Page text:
But I think there are certainly fears that we go back to an austerity stance before we ought to coming out of this recession again. Is that something that concerns you as you look out not just next year, but over the next, maybe, five or 10?
JOE BRUSUELAS: Well, outside of the evolution of the pandemic, that's my number one concern, is we can't go back to the new austerity policies of the 2010s. Look, we need another round of fiscal aid. And there's going to have to be money to help-- directly help state and local governments, or you're going to see very well-paid civil servants, teachers, firemen, and police officers laid off.
This is not a picture we want to repeat. We know what to do, we just have to summon the will to do that. Look, I actually think now, based on what I've seen, there's a slightly improved probability we may get a lame duck fiscal aid program. It won't certainly be the $2 trillion that was bandied about just before the election. But we'll get something.
And hey, look, I want to put something positive out there. You know, we've been talking to our friends in and around DC. I really think that there is now a possible confluence of events where we might get an infrastructure bill, say, by July 4 next year. Things are moving quickly. It's early, but based on who we're talking to and what we're hearing, I'm beginning to get a little bit more confident that once we get through the current unpleasantness, the underlying forces of the economy, as we come out of this pandemic, will reassert themselves, and things are going to look a lot better than they look now.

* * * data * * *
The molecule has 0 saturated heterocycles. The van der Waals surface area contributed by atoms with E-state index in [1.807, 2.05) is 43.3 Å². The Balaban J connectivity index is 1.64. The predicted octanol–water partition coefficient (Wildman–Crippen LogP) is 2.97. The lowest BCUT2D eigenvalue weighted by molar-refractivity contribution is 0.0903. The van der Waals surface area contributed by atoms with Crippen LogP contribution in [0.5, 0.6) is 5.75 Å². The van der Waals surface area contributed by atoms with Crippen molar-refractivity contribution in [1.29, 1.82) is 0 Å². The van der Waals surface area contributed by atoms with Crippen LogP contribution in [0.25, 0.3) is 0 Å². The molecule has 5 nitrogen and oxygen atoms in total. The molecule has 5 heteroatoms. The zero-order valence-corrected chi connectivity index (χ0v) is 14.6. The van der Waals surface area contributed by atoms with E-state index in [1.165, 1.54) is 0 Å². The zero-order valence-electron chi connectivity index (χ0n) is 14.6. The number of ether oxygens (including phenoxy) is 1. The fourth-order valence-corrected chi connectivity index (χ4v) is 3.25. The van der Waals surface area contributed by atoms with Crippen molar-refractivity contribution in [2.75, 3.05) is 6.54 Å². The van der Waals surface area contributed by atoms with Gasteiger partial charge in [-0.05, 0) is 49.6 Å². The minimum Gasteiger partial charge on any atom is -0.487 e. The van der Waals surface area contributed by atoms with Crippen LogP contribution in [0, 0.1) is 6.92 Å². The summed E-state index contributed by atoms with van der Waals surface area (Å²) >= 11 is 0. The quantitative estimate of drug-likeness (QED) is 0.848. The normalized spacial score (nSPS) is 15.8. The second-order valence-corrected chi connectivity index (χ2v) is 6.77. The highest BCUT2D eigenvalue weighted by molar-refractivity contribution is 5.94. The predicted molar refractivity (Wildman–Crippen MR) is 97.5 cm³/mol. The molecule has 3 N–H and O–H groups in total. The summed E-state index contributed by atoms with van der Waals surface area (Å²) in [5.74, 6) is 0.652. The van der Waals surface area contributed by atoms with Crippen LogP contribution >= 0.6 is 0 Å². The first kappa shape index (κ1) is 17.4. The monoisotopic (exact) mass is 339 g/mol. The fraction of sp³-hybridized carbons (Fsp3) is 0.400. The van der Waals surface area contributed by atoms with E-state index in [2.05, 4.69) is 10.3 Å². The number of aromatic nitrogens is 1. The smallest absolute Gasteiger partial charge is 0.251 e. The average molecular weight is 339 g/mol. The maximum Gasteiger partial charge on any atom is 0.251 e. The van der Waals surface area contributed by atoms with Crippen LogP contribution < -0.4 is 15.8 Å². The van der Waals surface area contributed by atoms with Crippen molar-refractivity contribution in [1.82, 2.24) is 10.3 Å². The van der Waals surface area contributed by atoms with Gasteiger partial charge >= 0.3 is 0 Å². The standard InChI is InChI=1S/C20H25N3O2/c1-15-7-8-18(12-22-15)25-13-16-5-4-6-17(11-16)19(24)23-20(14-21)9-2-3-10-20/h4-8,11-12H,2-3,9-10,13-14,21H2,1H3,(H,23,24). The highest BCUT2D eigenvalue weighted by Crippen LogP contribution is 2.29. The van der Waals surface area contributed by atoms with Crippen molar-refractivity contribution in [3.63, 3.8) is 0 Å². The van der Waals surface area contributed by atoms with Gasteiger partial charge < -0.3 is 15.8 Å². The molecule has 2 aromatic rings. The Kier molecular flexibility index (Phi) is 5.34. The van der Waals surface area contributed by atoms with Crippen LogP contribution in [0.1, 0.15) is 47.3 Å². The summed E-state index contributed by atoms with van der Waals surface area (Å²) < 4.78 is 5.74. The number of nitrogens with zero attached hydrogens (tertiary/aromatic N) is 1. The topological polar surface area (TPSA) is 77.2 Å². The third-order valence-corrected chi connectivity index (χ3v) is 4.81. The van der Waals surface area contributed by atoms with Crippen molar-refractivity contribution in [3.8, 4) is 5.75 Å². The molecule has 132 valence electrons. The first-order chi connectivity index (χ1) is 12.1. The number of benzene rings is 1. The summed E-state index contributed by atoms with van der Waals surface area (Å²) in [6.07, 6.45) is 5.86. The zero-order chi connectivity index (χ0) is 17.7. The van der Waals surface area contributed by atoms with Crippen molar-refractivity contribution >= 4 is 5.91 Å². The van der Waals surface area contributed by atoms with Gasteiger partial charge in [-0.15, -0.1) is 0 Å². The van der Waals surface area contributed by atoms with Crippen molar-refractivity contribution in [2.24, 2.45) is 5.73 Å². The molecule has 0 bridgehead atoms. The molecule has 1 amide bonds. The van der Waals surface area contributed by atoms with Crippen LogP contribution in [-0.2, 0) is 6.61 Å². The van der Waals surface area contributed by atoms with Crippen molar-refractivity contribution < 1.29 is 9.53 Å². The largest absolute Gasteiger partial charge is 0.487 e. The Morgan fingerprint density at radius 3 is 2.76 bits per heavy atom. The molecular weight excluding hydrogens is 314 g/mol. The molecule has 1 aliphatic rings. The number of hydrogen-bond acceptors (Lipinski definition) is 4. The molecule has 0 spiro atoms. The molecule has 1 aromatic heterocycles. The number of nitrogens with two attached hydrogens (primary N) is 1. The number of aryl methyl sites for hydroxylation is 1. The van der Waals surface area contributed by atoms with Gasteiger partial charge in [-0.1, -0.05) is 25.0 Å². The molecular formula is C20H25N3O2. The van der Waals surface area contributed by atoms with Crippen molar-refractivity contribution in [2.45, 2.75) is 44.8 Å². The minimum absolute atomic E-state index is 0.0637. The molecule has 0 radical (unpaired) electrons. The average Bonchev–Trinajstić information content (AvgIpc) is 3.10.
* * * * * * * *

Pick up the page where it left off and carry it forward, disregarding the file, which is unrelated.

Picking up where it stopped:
JULIE HYMAN: Joe, you say the magic words, infrastructure, which has become, you know, a bit of a joke, right?
JOE BRUSUELAS: Right? Yeah, yeah.
JULIE HYMAN: [? And there have been ?] promises on that for so long. Joe, I got to ask, though, whether it's infrastructure, this big fiscal package, paying our firefighters and teachers who just so desperately need it. What are the repercussions of paying for all of that?
And, you know, I don't want to go down the MMT rabbit hole, but I'm more, you know, are we going to eventually have negative rates, for example? What are the, sort of, knock-on effects of these big spending programs?
JOE BRUSUELAS: OK, they're going to be, in part, deficit finance. We should just put that on the table and set it aside. That's going to happen. They're not going to be 100% paid for. The gas tax is probably going to go up. You'll start hearing talks about that in January. OK, my sense here is, though, we don't need negative interest rates, nominal negative interest rates.
If you just look at where the rate structure is and adjust it for inflation, we have negative real interest rates now, which means if you're going to borrow money to pay for an infrastructure program, you're going to pay less back than what you borrowed because of the negative [? handle ?] on the real interest rate. This is exactly the time to do an infrastructure project.
I mean, one of the things that I will never get over in my life is during the era of Obama and Ben Bernanke, if we didn't get it done, there's a lot of reasons why we didn't get it done, but we have this incredible chance with the 10-year trading, you know, between 0.75 and 0.80 today to do something extraordinary for all Americans. You know, infrastructure isn't a Democratic thing, it's not a Republican thing. It's an American thing.
Modernizing our infrastructure, whether it's the big I, the roads, bridges, and ports; the little i of broadband; or even the E, right, of environmental, smart green infrastructure. My idea is what I call I squared E, right? Big eye, little eye, and that big E. We can do all these things. And I think that I'm quite optimistic about what the second half of 2021 is likely to look like.
MYLES UDLAND: All right, Joe Brusuelas, chief economist at RSM US. Joe, great to get your thoughts on this jobs day. And I know we'll be in touch soon.
JOE BRUSUELAS: You got it. Bye bye, everybody.